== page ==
As the child of two ministers, my parents have always shown me God is love and love is love. Sure, during the early stages of my transition it wasn’t easy for any of us, but we eventually came back around and remembered at the core what’s most important and that love is unconditional. While they may have their own personal biases and interpretations I’ve never seen my parents shun or outcast anyone—they welcome all, especially in their congregation.
We don’t see or hear about this enough, so as a transwoman who practices Christianity I think it’s important for people to see that the two can exist harmoniously and that not all churches or people who engage in religious practices are in the business of shunning others. Love is the message.
Adolescent: Did growing up as the child of a pastor and being involved with the church have an influence on the themes and style of the music you’re creating now?
Kyler: Yes, when it was discovered that I could sing, I was always in choirs and musical programs, which taught me how to harmonize and ad-lib, as well as sing solos. I use my harmonizing skills in almost all of my songs because it can really shift the experience of a melody. If the energy of a song calls for some ad-libbing, I get down.
Adolescent: How do you approach composing a piece, whether it be a poem or lyrics?
Kyler: For music, sometimes I play random keys on my keyboard and end up creating a song. Other times I just think of a melody or freestyle one and, as mentioned earlier, sometimes a melody or song will come to me in my sleep. With lyrics, I either freestyle them or write them out after I’ve already come up with the hook. The voice memo app on my iPhone is my best friend.
With poetry, I’m usually fueled by the motivation to get someone to listen or see a perspective regarding a subject matter or feeling I’m passionate about. What can I say? I’m a Cancer.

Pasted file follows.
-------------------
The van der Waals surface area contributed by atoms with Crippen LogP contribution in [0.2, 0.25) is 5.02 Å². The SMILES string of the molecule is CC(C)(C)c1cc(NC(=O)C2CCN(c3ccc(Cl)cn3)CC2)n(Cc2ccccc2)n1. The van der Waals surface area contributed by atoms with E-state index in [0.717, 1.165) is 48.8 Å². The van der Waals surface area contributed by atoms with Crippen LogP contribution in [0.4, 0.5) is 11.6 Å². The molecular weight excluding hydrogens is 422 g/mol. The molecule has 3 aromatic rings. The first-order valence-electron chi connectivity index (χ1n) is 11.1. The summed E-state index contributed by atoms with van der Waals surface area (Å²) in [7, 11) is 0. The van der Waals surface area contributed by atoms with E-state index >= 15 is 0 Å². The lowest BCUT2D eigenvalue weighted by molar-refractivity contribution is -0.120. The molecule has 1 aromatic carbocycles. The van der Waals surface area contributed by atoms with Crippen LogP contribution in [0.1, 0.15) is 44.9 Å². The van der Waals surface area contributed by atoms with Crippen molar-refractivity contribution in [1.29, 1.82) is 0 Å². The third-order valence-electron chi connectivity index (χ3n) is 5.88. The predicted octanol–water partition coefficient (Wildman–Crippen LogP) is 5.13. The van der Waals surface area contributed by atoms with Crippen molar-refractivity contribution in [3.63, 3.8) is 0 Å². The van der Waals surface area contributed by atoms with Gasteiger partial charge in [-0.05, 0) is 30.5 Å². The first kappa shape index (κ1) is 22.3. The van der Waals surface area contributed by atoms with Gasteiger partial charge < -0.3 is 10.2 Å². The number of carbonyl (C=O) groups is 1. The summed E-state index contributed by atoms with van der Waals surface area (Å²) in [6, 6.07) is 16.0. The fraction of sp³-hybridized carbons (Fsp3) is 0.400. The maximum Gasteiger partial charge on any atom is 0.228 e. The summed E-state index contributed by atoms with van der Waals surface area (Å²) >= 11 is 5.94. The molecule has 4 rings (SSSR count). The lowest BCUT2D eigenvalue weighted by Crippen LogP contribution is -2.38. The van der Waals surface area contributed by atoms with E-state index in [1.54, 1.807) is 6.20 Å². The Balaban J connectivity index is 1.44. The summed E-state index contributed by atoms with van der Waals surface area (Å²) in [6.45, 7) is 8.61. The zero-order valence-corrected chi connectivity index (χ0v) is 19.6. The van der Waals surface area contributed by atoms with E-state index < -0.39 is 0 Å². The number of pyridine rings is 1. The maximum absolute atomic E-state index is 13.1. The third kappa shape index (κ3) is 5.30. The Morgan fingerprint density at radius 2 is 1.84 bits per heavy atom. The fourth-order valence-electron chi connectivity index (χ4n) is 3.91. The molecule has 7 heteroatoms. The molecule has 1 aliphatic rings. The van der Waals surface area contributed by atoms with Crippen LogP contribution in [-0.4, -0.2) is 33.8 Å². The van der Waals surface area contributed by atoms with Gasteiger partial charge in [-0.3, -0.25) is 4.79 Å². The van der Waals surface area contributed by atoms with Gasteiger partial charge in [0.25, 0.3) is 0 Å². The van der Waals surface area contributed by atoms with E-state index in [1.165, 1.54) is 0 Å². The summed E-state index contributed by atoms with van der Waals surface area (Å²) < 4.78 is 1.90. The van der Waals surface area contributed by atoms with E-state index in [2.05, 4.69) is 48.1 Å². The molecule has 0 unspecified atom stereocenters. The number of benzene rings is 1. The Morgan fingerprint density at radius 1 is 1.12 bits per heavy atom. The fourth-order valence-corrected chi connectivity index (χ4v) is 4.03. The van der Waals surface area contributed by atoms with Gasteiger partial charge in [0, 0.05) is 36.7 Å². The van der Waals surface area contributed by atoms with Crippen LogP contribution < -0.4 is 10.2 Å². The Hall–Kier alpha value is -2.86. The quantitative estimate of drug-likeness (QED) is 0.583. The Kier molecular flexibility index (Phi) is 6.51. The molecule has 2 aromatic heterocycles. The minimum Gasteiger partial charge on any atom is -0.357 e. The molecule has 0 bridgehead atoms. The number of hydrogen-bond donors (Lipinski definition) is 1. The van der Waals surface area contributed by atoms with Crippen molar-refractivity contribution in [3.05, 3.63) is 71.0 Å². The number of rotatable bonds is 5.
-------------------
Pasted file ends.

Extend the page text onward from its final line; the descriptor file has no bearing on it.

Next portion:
Adolescent: You’re also an actress with experience in independent films. Can you walk us through some of the film work you’ve done?
Kyler: My first breakout role was in a YouTube fan film by Chris Notarile titled Superman: Sylvia. This production lead me to land gigs on USC student film projects like Awaken by Kerri Cecil (San Francisco Transgender Film Festival) and Stealth by Astor Stark (Outfest). The most recent production I’ve acted in is a short film titled Hey Man by Kai Tillman.
Adolescent: What’s next? Do you have any upcoming projects?
Kyler: Music, music, and more music! After the release of the “Satan’s Tears” music video, I’ll be releasing another music video for my second single "S I T O L I K." It’s a production that I co-directed, co-edited, and produced, which I haven’t done since my college days, but was a lot of fun to do.
I’ve been working on my EP and have some songs in the queue to be finished—along with another music video. I’m so thankful to have been able to work with amazing music producers like Burak Yerebakan, Rass Tokyo, Jordan Mekano, and others to come. This may sound odd, but as a black trans woman, you get rejected a lot in life and really don’t expect many people to want to associate with you, let alone work with you. These guys have been amazing and I’m so glad to have been able to collaborate with them.
You can also catch me making cameo appearances in two music videos from other artists that are coming out: one is for Los Angeles hip-hop recording artist Kamal Shah’s song “Stay Prepared” and the other is for Canadian pop artist Raff Pylon’s “Kings Lane.”
Photo by Alan Amaya